Conclusion: The AFR–NLR score is a useful predictor of the prognosis of ESCC patients after radical resection, and the nomogram established on the basis of this score has a good prognostic value.
Keywords: esophageal squamous cell cancer, AFR–NLR score, prognosis, nomogram
Esophageal cancer is one of the main diseases treated with thoracic surgery, and the number of diagnoses and deaths due to esophageal cancer rank seventh and sixth, respectively, among all cancers in the world.1 In China, esophageal squamous cell carcinoma (ESCC) is the main type of esophageal cancer with atypical clinical symptoms. Most patients are diagnosed with moderate and advanced disease with poor prognosis.2
At present, the TNM stage is the main clinical indicator for evaluating the prognosis of ESCC patients. However, the prognosis of patients with the same stage receiving the same treatment is often individualized. Therefore, it is very important to identify economic and practical blood indicators that predict patient survival.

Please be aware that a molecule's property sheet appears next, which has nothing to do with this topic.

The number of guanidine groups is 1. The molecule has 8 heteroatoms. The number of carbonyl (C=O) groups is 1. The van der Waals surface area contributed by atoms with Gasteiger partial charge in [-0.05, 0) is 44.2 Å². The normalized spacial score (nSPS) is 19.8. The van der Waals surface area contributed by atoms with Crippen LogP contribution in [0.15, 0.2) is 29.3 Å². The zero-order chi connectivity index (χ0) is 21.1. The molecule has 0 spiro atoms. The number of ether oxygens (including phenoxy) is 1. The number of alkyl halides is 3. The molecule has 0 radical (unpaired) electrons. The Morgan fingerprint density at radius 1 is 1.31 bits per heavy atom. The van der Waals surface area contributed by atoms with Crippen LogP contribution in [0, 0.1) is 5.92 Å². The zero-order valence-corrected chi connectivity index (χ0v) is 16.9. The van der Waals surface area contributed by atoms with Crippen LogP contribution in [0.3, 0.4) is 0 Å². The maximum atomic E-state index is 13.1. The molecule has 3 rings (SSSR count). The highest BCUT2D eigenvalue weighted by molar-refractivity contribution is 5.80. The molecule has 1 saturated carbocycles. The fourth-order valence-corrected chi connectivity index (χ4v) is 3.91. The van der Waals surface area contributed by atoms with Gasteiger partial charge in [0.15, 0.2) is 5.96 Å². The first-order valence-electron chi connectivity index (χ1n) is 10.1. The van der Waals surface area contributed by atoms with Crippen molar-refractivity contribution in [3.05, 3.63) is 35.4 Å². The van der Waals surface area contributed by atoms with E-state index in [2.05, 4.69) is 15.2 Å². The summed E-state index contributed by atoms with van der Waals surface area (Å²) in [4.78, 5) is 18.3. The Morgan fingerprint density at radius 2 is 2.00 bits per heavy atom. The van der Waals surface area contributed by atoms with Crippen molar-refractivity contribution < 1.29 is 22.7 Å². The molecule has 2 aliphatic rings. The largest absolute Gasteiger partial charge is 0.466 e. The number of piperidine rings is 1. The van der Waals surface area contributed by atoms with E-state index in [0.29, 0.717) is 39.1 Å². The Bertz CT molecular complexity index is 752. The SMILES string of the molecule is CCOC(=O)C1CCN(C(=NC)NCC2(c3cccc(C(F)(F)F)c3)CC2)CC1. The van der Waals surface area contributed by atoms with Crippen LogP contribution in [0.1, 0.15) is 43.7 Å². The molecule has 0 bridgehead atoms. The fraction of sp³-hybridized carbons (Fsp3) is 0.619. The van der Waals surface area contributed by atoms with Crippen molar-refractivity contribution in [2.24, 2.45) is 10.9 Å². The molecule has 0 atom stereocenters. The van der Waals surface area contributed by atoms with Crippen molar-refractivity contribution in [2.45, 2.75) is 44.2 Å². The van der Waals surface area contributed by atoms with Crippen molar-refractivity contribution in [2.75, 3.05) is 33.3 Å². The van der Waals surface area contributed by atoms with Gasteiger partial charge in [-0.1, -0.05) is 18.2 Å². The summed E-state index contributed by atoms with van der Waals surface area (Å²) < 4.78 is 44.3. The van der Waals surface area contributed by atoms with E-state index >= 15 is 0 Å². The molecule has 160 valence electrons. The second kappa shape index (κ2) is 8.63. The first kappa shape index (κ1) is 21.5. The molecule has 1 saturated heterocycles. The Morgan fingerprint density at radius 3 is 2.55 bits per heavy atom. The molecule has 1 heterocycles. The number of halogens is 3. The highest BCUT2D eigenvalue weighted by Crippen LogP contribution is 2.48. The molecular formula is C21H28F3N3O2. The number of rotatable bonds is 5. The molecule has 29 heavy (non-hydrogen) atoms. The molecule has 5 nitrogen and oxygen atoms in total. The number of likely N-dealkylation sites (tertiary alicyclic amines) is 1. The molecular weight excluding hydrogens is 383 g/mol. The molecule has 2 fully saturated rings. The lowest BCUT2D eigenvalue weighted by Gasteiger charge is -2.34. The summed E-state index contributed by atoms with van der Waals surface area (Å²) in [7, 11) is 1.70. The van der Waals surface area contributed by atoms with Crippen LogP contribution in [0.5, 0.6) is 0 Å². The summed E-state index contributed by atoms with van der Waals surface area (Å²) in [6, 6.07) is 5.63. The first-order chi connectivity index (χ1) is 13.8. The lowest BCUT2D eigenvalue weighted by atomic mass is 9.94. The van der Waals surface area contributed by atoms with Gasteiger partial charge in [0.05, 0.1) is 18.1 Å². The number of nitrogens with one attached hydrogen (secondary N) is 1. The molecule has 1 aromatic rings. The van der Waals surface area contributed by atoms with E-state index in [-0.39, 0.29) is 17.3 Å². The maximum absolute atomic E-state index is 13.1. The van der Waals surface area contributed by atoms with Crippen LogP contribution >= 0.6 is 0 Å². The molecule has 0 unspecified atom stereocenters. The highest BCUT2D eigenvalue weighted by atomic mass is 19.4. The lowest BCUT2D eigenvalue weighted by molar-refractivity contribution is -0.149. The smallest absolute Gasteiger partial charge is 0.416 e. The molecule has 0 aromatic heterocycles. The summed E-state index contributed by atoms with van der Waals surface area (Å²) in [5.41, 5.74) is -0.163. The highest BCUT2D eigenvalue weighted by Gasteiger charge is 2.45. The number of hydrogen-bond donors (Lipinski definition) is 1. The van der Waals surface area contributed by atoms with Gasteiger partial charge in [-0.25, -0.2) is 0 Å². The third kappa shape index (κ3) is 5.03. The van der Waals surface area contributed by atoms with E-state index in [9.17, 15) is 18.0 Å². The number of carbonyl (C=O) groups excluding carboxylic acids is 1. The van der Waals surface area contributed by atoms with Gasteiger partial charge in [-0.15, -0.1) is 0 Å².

Since Virchow first discovered the relationship between inflammation and malignancy,3 there has been increasing evidence that tumor progression is not only related to the intrinsic properties of tumor cells but also depends on changes in the tumor microenvironment.4 Hyperfibrinogenemia is frequently observed in patients with malignant tumors and has been shown to be associated with tumor progression, invasion, and metastasis.5 The level of serum albumin, the main serum protein and an indicator of poor nutritional status, has been confirmed to decrease in patients with malignant tumors and is related to poor prognosis.6,7 Inflammation associated with malignant tumors has been confirmed to play an important role in the pathogenesis and metastasis of the disease, while inflammation-related immune cells are biomarkers of systemic inflammation, and their levels can reflect the degree of chronic inflammation in patients.8,9 However, previous studies of these factors have only focused on the interaction of one or two blood indicators. Therefore, we hypothesized that a new scoring system constructed by taking into account changes in multiple blood indicators in the tumor microenvironment may have a higher prognostic value than that of a single blood indicator.